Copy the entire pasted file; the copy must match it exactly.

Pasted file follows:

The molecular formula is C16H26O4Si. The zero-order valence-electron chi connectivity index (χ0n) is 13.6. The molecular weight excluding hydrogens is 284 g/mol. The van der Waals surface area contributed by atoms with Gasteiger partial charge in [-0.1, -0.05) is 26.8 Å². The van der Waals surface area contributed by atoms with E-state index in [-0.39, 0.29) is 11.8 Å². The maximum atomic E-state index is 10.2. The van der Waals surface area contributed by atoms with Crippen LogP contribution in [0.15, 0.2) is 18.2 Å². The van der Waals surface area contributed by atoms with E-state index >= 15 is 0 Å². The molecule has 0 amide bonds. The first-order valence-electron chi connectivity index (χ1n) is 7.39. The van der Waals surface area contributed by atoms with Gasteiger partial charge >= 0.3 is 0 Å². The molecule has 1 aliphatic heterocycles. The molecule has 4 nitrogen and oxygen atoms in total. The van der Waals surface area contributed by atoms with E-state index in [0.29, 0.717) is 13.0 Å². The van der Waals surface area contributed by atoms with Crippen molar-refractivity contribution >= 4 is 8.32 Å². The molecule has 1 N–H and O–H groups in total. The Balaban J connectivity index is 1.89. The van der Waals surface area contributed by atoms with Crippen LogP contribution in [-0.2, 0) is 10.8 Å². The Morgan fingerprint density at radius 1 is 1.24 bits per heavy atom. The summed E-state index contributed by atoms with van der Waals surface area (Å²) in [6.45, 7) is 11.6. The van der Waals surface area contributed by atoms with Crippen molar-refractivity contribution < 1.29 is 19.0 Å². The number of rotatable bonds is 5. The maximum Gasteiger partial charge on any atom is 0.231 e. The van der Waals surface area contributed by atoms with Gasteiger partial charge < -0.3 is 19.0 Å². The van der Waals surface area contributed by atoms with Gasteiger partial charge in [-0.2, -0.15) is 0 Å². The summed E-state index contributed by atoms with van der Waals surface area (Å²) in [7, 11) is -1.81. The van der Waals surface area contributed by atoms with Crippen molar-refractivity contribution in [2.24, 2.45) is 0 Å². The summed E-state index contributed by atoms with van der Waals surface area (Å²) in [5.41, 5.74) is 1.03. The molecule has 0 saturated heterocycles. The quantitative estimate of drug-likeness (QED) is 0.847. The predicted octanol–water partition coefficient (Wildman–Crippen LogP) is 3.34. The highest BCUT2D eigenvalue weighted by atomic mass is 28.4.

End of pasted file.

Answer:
The molecular formula is C16H26O4Si. The zero-order valence-electron chi connectivity index (χ0n) is 13.6. The molecular weight excluding hydrogens is 284 g/mol. The van der Waals surface area contributed by atoms with Gasteiger partial charge in [-0.1, -0.05) is 26.8 Å². The van der Waals surface area contributed by atoms with E-state index in [-0.39, 0.29) is 11.8 Å². The maximum atomic E-state index is 10.2. The van der Waals surface area contributed by atoms with Crippen LogP contribution in [0.15, 0.2) is 18.2 Å². The van der Waals surface area contributed by atoms with E-state index >= 15 is 0 Å². The molecule has 0 amide bonds. The first-order valence-electron chi connectivity index (χ1n) is 7.39. The van der Waals surface area contributed by atoms with Gasteiger partial charge >= 0.3 is 0 Å². The molecule has 1 aliphatic heterocycles. The molecule has 4 nitrogen and oxygen atoms in total. The van der Waals surface area contributed by atoms with E-state index in [0.29, 0.717) is 13.0 Å². The van der Waals surface area contributed by atoms with Crippen molar-refractivity contribution >= 4 is 8.32 Å². The molecule has 1 N–H and O–H groups in total. The Balaban J connectivity index is 1.89. The van der Waals surface area contributed by atoms with Crippen LogP contribution in [-0.2, 0) is 10.8 Å². The Morgan fingerprint density at radius 1 is 1.24 bits per heavy atom. The summed E-state index contributed by atoms with van der Waals surface area (Å²) in [6.45, 7) is 11.6. The van der Waals surface area contributed by atoms with Crippen molar-refractivity contribution < 1.29 is 19.0 Å². The number of rotatable bonds is 5. The maximum Gasteiger partial charge on any atom is 0.231 e. The van der Waals surface area contributed by atoms with Gasteiger partial charge < -0.3 is 19.0 Å². The van der Waals surface area contributed by atoms with Gasteiger partial charge in [-0.2, -0.15) is 0 Å². The summed E-state index contributed by atoms with van der Waals surface area (Å²) in [7, 11) is -1.81. The van der Waals surface area contributed by atoms with Crippen molar-refractivity contribution in [2.24, 2.45) is 0 Å². The summed E-state index contributed by atoms with van der Waals surface area (Å²) in [5.41, 5.74) is 1.03. The molecule has 0 saturated heterocycles. The quantitative estimate of drug-likeness (QED) is 0.847. The predicted octanol–water partition coefficient (Wildman–Crippen LogP) is 3.34. The highest BCUT2D eigenvalue weighted by atomic mass is 28.4.